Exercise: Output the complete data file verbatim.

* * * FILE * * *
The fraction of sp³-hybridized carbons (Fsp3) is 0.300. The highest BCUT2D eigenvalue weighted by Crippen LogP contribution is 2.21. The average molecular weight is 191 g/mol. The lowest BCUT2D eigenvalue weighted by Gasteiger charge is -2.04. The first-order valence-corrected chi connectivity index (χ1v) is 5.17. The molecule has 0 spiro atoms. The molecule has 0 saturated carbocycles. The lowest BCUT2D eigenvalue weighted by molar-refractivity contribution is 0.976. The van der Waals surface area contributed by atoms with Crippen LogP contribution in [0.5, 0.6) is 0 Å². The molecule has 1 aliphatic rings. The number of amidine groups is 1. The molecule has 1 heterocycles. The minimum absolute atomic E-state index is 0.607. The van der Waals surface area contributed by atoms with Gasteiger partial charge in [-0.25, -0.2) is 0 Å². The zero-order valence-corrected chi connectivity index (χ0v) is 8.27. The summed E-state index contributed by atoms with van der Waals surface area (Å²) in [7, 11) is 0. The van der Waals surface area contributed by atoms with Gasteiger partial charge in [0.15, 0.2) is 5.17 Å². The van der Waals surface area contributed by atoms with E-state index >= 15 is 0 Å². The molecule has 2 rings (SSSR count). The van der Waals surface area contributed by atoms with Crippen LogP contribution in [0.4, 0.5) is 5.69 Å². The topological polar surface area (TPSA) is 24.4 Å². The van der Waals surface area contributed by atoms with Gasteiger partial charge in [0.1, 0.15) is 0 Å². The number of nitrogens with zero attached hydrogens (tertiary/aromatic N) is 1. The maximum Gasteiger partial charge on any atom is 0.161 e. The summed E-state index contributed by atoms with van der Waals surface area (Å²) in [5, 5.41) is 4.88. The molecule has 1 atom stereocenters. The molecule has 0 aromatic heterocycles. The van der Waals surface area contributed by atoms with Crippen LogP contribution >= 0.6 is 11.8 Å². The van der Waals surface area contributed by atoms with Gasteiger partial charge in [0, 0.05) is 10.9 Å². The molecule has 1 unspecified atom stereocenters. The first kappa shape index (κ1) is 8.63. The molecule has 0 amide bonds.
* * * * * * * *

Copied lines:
The fraction of sp³-hybridized carbons (Fsp3) is 0.300. The highest BCUT2D eigenvalue weighted by Crippen LogP contribution is 2.21. The average molecular weight is 191 g/mol. The lowest BCUT2D eigenvalue weighted by Gasteiger charge is -2.04. The first-order valence-corrected chi connectivity index (χ1v) is 5.17. The molecule has 0 spiro atoms. The molecule has 0 saturated carbocycles. The lowest BCUT2D eigenvalue weighted by molar-refractivity contribution is 0.976. The van der Waals surface area contributed by atoms with Crippen LogP contribution in [0.5, 0.6) is 0 Å². The molecule has 1 aliphatic rings. The number of amidine groups is 1. The molecule has 1 heterocycles. The minimum absolute atomic E-state index is 0.607. The van der Waals surface area contributed by atoms with Gasteiger partial charge in [-0.25, -0.2) is 0 Å². The zero-order valence-corrected chi connectivity index (χ0v) is 8.27. The summed E-state index contributed by atoms with van der Waals surface area (Å²) in [7, 11) is 0. The van der Waals surface area contributed by atoms with Gasteiger partial charge in [0.15, 0.2) is 5.17 Å². The van der Waals surface area contributed by atoms with E-state index >= 15 is 0 Å². The molecule has 2 rings (SSSR count). The van der Waals surface area contributed by atoms with Crippen LogP contribution in [0.4, 0.5) is 5.69 Å². The topological polar surface area (TPSA) is 24.4 Å². The van der Waals surface area contributed by atoms with Gasteiger partial charge in [0.1, 0.15) is 0 Å². The number of nitrogens with zero attached hydrogens (tertiary/aromatic N) is 1. The maximum Gasteiger partial charge on any atom is 0.161 e. The summed E-state index contributed by atoms with van der Waals surface area (Å²) in [5, 5.41) is 4.88. The molecule has 1 atom stereocenters. The molecule has 0 aromatic heterocycles. The van der Waals surface area contributed by atoms with Crippen LogP contribution >= 0.6 is 11.8 Å². The van der Waals surface area contributed by atoms with Gasteiger partial charge in [0, 0.05) is 10.9 Å². The molecule has 1 unspecified atom stereocenters. The first kappa shape index (κ1) is 8.63. The molecule has 0 amide bonds.